People can also have other medical problems, besides celiac disease, when they eat wheat and related proteins. Wheat allergy is one of the top 8 food allergies in the United States. Allergic reactions after eating wheat may include reactions in the skin, mouth, lungs, and even the GI tract. Symptoms of wheat allergy can include rash, wheezing, lip swelling, abdominal pain and diarrhea. The branch of the immune system activated in allergic reactions is different from the branch thought to be responsible for the autoimmune reactions of celiac disease.

Gluten Intolerance: People can also experience ‘intolerance’ to gluten. Food intolerances are not thought to be immune mediated. GI symptoms with wheat or gluten intolerance may include gassiness, abdominal pain, abdominal distension, and diarrhea. These symptoms are usually transient, and are thought NOT cause permanent damage.

Unlike a food allergy or food intolerance, celiac disease is an inherited condition.  This means family members may have it, too.  For this reason, if someone in your family is diagnosed, it is recommended that first degree relatives (parents, children, siblings) are screened as well.  Finally, celiac disease involves the activation of a particular type of white blood cell, the T lymphocyte, as well as other parts of the immune system, which may increase the risk of developing GI cancers, in particular lymphomas, in persons with celiac disease.  Since food allergies and intolerances do not involve this particular immune system pathway, these patients are not at increased risk for these cancers.

While celiac disease, wheat allergy, and gluten-intolerance may be treated with similar diets, they are not the same conditions. Due to the genetic component, and risk of nutritional deficiencies, other autoimmune diseases, and GI cancers, it is very important for a person to be properly diagnosed.

So what contains gluten?  Gosh, what doesn’t but the wonderful thing is that we now have so many options for gluten-free breads, pastas, and sweets that it may not be too difficult to avoid. The website “What Contains Gluten” has simple and amazing information on living gluten-free.  Here is what they say:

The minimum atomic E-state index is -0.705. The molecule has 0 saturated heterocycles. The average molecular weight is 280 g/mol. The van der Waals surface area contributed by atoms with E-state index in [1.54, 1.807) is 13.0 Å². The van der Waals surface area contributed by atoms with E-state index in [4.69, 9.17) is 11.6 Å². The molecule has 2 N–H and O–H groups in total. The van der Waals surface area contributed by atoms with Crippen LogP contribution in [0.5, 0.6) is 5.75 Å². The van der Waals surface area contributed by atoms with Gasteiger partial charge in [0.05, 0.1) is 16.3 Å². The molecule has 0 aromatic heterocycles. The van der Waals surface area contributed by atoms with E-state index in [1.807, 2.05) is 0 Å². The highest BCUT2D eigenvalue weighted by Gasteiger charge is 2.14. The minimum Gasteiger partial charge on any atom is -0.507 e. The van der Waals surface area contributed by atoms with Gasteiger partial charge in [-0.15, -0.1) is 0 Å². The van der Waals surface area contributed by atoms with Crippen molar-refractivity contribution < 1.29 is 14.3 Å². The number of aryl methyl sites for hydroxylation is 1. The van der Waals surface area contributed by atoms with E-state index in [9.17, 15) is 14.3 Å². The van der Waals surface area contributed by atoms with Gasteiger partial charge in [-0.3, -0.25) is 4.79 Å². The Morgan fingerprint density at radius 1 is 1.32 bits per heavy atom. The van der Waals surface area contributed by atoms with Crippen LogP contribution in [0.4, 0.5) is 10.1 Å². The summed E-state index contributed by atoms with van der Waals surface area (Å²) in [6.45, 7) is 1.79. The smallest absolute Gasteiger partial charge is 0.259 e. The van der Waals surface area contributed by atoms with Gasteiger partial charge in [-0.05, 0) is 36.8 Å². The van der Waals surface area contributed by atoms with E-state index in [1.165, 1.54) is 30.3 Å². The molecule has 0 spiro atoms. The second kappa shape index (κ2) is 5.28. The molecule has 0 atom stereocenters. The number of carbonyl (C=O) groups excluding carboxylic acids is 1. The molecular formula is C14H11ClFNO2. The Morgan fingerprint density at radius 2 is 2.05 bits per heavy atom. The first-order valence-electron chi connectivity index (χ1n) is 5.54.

Following is a list of foods containing gluten. Avoid these foods at all costs, unless you can find a gluten-free version of them:

• Bread
• Rolls
• Pretzels
• Muffins
• Biscuits
• Cookies
• Bulgar wheat
• Couscous
• Scones
• Bran
• Barley water drinks
• Cakes
• Pastries
• Pie crust
• Macaroni
• Spaghetti
• Pasta
• Durham
• Pizza
• Anything made of breadcrumbs
• Sponge puddings
• Malted drinks
• Yorkshire pudding
• Stuffing
• Pancakes
• Crispbreads
• Crumble toppings
• Semolina
• Some varieties of breakfast cereals
• Breaded meat
• Breaded vegetables
• Muesli

So here I wait for my results, with the holidays coming up and a sweet tooth that is longing for a slice of pumpkin pie.  By then I should know if I should avoid it at all costs (for my health) or give in and have some temporary discomfort.  Fingers crossed the pie and I can remain friends.  However, if the results come back in the red I am optimistic that there are other options out there or ways to indulge occasionally.  I spoke with Champane Frias at Neurogistics who said there are many enzymes  and supplements you can take to help improve digestion with Gluten sensitive’s “You can use digestive enzymes such as Bioset Chewable Digestion enhanced with gluten digestive for those times that you just can’t avoid it, like Aunt Suzie’s famous apple pie, that you only get to have once a year on Thanksgiving.”She said.  This will help with the enzymes that I am not producing.

 There are some great alternatives to gluten and many companies who are capitalizing on this.  Whole Foods and local natural health food stores have gluten-Free pie crust, pies, and deserts. Recently I have switched to Udi’s gluten free bread instead of my old favorite whole-wheat.  Rice pasta has become a staple; although it tastes a little different it is worth it by the end of the meal.  The discomfort and pain of a big bowl of ravioli or pasta primavera can only be tolerated for so long. I having been finding great blogs and webistes that have recepies that make life with out gluten feel luxurious rather than deprivation. Gluten Free Hot Products is a great blog with coupon and great recipe ideas. With this new insight I will be creating a new healthy relationship with food; restaurants that have gluten free options, as well as digestive enzymes, to support me in times of “need”. Armed with the supplements in hand, this Thanksgiving I will be visiting my old, delicious, friends Stuffing and Pumpkin Pie. I am aware that it could be a painful and possibly abusive exchange; however, I’m hopeful that the  supplements doing their job, and the new education I will embark on once I find out what is really going on with my relationship with Gluten.